ATLANTA – The New York Cosmos’ coronation as champions of the North American Soccer League was accomplished against a backdrop of criticism that a team missing half of the season could be eligible for a Soccer Bowl berth.
The Carolina Railhawks compiled the NASL’s highest aggregate points total during this year’s new split-season format with the Tampa Bay Rowdies second overall. Neither team featured in last Saturday’s championship decider between the Atlanta Silverbacks, the spring champions, and the Cosmos, the fall winners.
NASL commissioner Bill Peterson admits that the competition’s structure is under constant evaluation. Future enlargement may force a rethink, but for now the league is delighted with its format.
“The split season is absolutely magnificent because it puts pressure on the coaches and players to play every match for three points,” Peterson told The Soccer Observer during Soccer Bowl weekend.
“You can’t walk out of a game in the NASL with a tie thinking it’s a great result.
“We had 15 matches this year decided in the last five minutes and that’s great excitement for the fans.”
Atlanta earned the right to host this year’s Soccer Bowl when the Silverbacks overtook Carolina on the spring season’s final weekend. New York’s path was less arduous after rejoining the NASL for the fall season. Head coach Giovanni Savarese quickly welded his talented players into a formidable side that romped clear after an 11-game unbeaten run.
“How they’ve developed over the last couple of months is an incredible story,” said Peterson, a former president of NFL Europe.
“You bring these guys together that didn’t know each other a year ago and they’ve played as well as they have.
“You can have talent, but if you don’t have chemistry you’re not going to win.
“They were able to build team chemistry, so they earned their spot in the Soccer Bowl without a doubt.”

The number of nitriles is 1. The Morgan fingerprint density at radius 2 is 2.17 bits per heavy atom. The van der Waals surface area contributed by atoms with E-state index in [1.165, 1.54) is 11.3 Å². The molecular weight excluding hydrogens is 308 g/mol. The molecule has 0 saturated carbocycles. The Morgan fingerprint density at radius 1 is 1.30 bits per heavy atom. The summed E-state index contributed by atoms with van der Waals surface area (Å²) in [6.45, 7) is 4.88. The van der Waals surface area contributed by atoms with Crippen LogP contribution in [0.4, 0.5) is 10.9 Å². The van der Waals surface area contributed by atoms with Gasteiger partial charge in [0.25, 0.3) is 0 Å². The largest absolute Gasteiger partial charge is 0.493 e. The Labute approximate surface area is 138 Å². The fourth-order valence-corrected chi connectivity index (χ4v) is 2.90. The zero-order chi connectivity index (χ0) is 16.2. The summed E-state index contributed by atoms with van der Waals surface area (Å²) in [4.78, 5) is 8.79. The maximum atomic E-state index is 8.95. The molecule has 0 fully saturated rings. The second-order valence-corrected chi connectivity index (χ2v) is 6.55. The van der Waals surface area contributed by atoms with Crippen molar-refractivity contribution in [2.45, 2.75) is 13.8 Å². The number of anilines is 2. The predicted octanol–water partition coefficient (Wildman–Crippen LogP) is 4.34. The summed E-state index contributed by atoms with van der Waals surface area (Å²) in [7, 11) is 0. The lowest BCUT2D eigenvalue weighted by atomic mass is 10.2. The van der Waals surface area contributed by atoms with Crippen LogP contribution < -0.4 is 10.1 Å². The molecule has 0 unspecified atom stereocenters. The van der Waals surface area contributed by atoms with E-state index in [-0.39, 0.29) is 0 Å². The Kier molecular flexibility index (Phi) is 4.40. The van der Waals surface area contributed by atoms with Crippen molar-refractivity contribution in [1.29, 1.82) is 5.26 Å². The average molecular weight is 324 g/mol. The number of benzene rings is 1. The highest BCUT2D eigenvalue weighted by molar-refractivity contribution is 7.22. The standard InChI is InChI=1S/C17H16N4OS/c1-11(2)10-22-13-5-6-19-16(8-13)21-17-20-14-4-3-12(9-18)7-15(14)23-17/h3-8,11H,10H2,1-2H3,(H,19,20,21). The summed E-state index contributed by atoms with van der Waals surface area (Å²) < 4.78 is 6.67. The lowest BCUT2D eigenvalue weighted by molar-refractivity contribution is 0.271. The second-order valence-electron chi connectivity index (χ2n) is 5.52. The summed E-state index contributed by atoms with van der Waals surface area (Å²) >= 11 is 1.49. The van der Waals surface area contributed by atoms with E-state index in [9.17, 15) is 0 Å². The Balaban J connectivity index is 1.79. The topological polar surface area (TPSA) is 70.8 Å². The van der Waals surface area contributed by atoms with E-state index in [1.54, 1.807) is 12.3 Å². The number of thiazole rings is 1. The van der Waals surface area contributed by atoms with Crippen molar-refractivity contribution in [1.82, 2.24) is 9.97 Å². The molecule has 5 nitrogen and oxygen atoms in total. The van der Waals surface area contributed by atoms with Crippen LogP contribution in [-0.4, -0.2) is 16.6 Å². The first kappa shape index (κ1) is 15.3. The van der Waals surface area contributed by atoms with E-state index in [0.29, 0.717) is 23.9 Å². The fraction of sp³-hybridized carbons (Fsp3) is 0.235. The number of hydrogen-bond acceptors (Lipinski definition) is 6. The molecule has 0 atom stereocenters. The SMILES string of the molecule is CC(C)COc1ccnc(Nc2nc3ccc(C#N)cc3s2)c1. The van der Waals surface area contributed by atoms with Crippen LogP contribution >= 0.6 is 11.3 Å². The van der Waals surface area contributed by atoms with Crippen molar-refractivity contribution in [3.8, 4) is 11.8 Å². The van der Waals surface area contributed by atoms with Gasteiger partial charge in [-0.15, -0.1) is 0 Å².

The Cosmos have played down accusations of favoritism with chief operating officer Erik Stover emphasizing the club’s modest playing budget that matches most NASL opponents. A hefty legacy and one less chance to qualify for the Soccer Bowl were two major hurdles that the New York franchise also overcame to win its first championship since 1982.
Yet the memories of yesteryear and the triumphs of Pele, Franz Beckenbauer and Giorgio Chinaglia leaves an enduring interest that arguably gives the Cosmos greater worldwide clout than any team in Major League Soccer.
“They’ve got a following that’s global,” Peterson said. “And those people around the world are now curious to see what these guys are up to this time.”
Interest in the NASL is set to expand next year with three new franchises joining the league in Indianapolis, Ottawa and Virginia. Jacksonville and Oklahoma City will follow in 2015 to increase the league’s membership to 13 teams. Peterson has previously expressed a vision of reaching 18 to 20 teams by 2018.
Whether the Puerto Rico Islanders will return to the fold in time for next season is still unclear with the league set to finalize its scheduling by the end of November.
“They’re desperate to get something done, but it’s not in place yet,” Peterson said. “They have people lined up, and it’s a matter of whether they make the commitment or not.
“The passion for soccer is growing in Puerto Rico. It’s overtaken baseball down there, so it would be great for that whole region to have a team.”
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